I just finished Brandon Sanderson’s Mistborn trilogy on Sunday and I wanted to write a short impression of it. I’m new and not very good at book reviews, but I’m working to improve that.
As always, I welcome comments and suggestions.
Read on for my thoughts on The Mistborn Trilogy by Brandon Sanderson.
I’d been wanting to read Mr Sanderson’s work for a long time. As I’ve written about him before. I’m a fan of his podcast “Writing Excuses” (I also read Schlock Mercenary by Howard Tayler who also participates in that podcast). Listening to Sanderson’s advice always made me a little curious about his own writing. I’m really not a fan of “The Wheel of Time” series so I had no desire to read his continuation of Robert Jordan’s work, so I finally bit the bullet and got into The Mistborn.
The Mistborn series is fantasy, some would say epic fantasy maybe. I don’t know that it felt “epic” but it was definitely gripping, original and good. The plot is engaging, the twists and surprises are very satisfying. The story revolves around a world ruled by an immortal and powerful dictator, a world separated by two castes where noblemen and slaves alike are oppressed. The plot begins with a gang of unlikely revolutionaries who plot to overthrow the dictator and the noblemen to create a society where everyone is equal.
I loved the magic system(s) that the author brought into play. The first two we see are Allomancy and Feromancy. The first works by ingesting and “burning” different kinds of metals to achieve different effects (such as strength, speed, telekinesis and so on) and the later works by storing and using metals worn to create the same kinds of effects (for example, spending a day sickly to “store” health in a trinket or spending time weaker to store strength to use at a later time). I’d speak about the third magic system, also metal based, but I don’t want to give away anything.
Sanderson does a great job at describing a very different kind of fantasy world, there’s excellent world building skills at work there. The world is original and everything fits, which is something I try and pay attention to when I read a good fantasy story (heck ANY fiction story really). Sanderson’s attention to detail is excellent while not overwhelming the reader too much. There’s just enough information to keep you moving along without being confused or lost. Details added later on make sense and flow with everything else from the beginning. Even at the end, when there’s a lot of big revealing moments, the reader gets a sense of “Ahhh! Wow. That really makes a lot of sense!” which is very satisfying.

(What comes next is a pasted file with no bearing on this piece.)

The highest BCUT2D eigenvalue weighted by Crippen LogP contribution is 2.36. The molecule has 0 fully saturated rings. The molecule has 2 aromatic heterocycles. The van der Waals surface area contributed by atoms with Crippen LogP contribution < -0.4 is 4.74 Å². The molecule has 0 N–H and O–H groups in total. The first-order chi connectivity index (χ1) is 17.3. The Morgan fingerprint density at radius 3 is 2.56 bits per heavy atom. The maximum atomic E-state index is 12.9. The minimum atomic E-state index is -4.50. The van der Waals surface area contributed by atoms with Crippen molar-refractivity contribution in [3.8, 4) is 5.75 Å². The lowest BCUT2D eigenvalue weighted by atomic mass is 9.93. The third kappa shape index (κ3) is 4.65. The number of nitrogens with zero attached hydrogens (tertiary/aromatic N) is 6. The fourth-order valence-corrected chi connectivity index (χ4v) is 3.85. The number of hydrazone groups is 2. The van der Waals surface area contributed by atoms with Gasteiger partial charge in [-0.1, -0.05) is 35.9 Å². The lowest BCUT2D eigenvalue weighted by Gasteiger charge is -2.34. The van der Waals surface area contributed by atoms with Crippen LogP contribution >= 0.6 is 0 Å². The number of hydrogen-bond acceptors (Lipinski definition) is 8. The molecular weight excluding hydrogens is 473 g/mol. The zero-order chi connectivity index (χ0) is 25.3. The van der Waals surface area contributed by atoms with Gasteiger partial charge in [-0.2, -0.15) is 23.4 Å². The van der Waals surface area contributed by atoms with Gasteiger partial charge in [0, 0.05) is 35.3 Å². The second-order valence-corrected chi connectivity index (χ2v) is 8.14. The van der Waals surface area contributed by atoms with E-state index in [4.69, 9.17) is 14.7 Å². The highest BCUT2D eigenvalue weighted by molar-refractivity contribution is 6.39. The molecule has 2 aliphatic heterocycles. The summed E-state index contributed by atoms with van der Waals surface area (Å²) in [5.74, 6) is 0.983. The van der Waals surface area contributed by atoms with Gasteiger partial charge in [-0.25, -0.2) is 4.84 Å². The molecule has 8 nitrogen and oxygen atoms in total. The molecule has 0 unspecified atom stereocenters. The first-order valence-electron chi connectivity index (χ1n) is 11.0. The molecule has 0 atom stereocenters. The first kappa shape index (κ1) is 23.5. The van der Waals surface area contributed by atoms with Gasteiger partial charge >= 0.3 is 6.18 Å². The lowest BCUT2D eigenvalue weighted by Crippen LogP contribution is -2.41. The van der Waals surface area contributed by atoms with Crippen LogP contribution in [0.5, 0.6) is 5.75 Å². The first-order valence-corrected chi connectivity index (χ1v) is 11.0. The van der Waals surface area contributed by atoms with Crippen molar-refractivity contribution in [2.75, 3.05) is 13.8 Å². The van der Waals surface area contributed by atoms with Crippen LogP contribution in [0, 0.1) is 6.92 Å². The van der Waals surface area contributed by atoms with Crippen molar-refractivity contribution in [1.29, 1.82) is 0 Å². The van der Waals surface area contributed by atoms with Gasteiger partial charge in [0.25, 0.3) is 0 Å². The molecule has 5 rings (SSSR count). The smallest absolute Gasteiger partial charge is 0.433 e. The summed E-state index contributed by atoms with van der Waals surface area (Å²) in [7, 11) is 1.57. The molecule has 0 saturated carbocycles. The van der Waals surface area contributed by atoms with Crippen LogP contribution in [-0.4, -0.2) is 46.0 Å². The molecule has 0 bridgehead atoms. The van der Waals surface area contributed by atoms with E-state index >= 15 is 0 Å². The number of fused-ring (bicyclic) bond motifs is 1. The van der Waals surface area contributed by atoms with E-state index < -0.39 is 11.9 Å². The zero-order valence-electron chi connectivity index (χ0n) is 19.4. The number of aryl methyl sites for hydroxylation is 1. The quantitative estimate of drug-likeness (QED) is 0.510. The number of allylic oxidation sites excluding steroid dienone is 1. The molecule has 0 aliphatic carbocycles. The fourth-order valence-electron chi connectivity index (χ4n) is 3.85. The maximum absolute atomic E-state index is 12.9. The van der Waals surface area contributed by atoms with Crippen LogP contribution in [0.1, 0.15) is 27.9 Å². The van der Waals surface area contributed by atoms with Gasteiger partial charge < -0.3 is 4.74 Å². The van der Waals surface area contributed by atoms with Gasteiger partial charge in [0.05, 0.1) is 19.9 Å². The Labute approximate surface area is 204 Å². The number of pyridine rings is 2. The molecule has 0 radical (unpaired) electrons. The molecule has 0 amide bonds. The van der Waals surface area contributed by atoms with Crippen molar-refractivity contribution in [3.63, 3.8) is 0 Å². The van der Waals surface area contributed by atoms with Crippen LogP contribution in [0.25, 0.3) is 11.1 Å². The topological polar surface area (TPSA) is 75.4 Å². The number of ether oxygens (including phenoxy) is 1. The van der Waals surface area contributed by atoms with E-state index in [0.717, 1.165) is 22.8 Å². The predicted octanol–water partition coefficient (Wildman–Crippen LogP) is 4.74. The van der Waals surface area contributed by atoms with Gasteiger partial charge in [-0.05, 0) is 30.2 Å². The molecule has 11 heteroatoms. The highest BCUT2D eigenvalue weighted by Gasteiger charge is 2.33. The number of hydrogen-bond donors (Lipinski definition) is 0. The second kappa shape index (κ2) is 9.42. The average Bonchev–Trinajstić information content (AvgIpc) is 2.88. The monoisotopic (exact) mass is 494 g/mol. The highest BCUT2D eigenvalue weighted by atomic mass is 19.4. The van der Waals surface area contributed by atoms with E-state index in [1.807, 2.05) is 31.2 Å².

The main characters of Vin and Kelsier are quite well fleshed out as the story progresses and some of the secondary characters come to the fore in the later installments to great effect. My only quibble here is that I’d love to find out more about some of the more important secondary characters that were not given this treatment. I hear that a short stand alone novel in this world is due this november, so there’s hope that eventually Sanderson might revisit these characters.
The writing style is quite engaging. Not too flowery, not too terse. One thing I noticed, and this may be just me, but I find his battles (especially the once featuring Allomancers) read like an anime fight. There’s lots of jumping around and things getting flung, pushed or pulled. I can almost imagine the over the top movement lines and woooshes and sound effects. I’ve never read anything like this before and I was amused and pleased at the effect.
All in all, it’s a VERY good read. I enjoyed it thoroughly. It’s definitely a good addition to the library and I recommend it to anyone who enjoys a good fantasy but is bored with elves and dwarves.